Housing, social landlords, and net-zero

For the UK to hit their 2050 net-zero target, the housing industry has a significant role to play in decarbonising their industry, which will include the large amount of units held by social landlords.

We’ve talked before about the housing industry’s own calls for tighter regulations around emissions, but a big part of the reduction in emissions will have to come through social landlords.

With the help of Inside Housing, we polled the social landlord sector on their net-zero plans.

Download a full copy of our report, created in partnership with Inside Housing.

Housing, social landlords, and the net-zero question

Confidence to hit EPC targets

While there isn’t a clear legal mandate or pathway for social landlords to reach net-zero emissions, an interim goal is for the sector to reach a minimum “C”  EPC rating for their properties.

One fifth of those polled said they were doubtful they’d be able to reach that target by 2030. 
By contrast, nearly half of respondents, 47%, said they either “confident” or “very confident” they could hit those targets.



Squaring up to net-zero

While the details of how social landlords will be asked to hit net-zero are yet to be laid out in concrete plans, some are racing ahead. More than a third of social housing landlords have published a net-zero plan.

In addition, some social landlords are making procurement decisions with net-zero in mind.
One fifth of those polled indicated they prefer suppliers that have a published net-zero plan, and a further quarter indicated they consider net-zero strategies, but don’t require them from all suppliers (such as their structural warranty supplier).

To drive the point home further, 18% of respondents said they prefer suppliers with a net-zero plan and will eventually mandate that all suppliers have one as well.

On the other hand, a significant minority (more than 36%) indicated that they have no interest in supplier net-zero plans and don’t considering them during procurement.

While the majority of social landlords have some plan or consideration to demand net-zero strategies from their supply chain, a significant group aren’t thinking about it at all. It will be interesting to gather information on whether open-market builders are thinking about similar requirements.


The technology, today and tomorrow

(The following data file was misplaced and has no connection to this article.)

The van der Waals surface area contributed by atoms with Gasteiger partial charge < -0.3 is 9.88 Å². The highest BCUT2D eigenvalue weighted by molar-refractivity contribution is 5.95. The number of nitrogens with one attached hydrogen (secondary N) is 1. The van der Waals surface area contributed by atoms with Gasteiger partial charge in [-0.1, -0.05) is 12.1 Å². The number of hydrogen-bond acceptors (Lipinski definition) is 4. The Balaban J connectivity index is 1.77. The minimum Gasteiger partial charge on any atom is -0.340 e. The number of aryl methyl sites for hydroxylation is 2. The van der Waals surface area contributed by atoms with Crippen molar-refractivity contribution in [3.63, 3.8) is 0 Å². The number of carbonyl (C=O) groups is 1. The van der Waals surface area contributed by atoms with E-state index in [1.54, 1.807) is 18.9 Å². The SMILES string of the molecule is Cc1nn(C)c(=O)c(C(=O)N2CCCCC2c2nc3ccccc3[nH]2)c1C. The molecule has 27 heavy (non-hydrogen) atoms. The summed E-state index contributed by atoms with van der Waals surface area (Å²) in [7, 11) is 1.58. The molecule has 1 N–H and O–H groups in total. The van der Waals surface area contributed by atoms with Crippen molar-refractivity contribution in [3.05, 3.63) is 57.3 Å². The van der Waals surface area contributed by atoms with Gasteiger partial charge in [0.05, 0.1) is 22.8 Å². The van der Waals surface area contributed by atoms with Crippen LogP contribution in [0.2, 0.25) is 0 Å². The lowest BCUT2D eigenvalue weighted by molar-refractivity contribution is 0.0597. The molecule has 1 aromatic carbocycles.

Of the technology that social landlords are currently using, solar panels race ahead as the clear favourite, with nearly 70% of those polled saying they’re currently using them.

For heating, air-source heat pumps are by the far most-adopted alternative heating technology, with just 3% using some kind of hydrogen system.

However, looking at technology they plan to adopt soon, hydrogen’s prospects look up. Well over a quarter of polled landlords say they hope to adopt hydrogen soon, alongside over a quarter saying they’d like to introduce ground-source heat pumps.

With 70% of respondents indicating that they already use solar panels, and 19% saying they’d like to use them in the next five years, we might be able to speculate that only 10% of the social landlord sector have no plans to use them at all.


What’s standing in their way

When it came to what stands in the way of social landlords adopting greener technology in their builds, cost came out clear at the top.

72% of respondents said that cost was the biggest obstacle in their way hitting their net-zero targets.

Alongside cost, a lack of specialists and a lack of government funding were cited as difficulties. In fact, the single largest thing that the audience asked for was more from the Social Housing Decarbonisation Fund (SHDF).

Survey respondents wanted an increase to the overall funds in the SHDF more than they wanted clearer guidance on green technology, more green technology subsidies, or even a full release of SHDF funds.



While there isn’t a central, formal framework for how the social landlord sector will reach net-zero, there are signs that the sector is eager to implement new techniques and technologies that would get them there.

The primary issue according to those polled, is the lack of significant central funding and the prohibitive cost of procuring and using new technology. 

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Please Note: Every care was taken to ensure the information in this article was correct at the time of publication. Any written guidance provided does not replace the reader’s professional judgement and any construction project should comply with the relevant Building Regulations or applicable technical standards. However, for the most up to date LABC Warranty technical guidance please refer to your Risk Management Surveyor and the latest version of the LABC Warranty Technical Manual.

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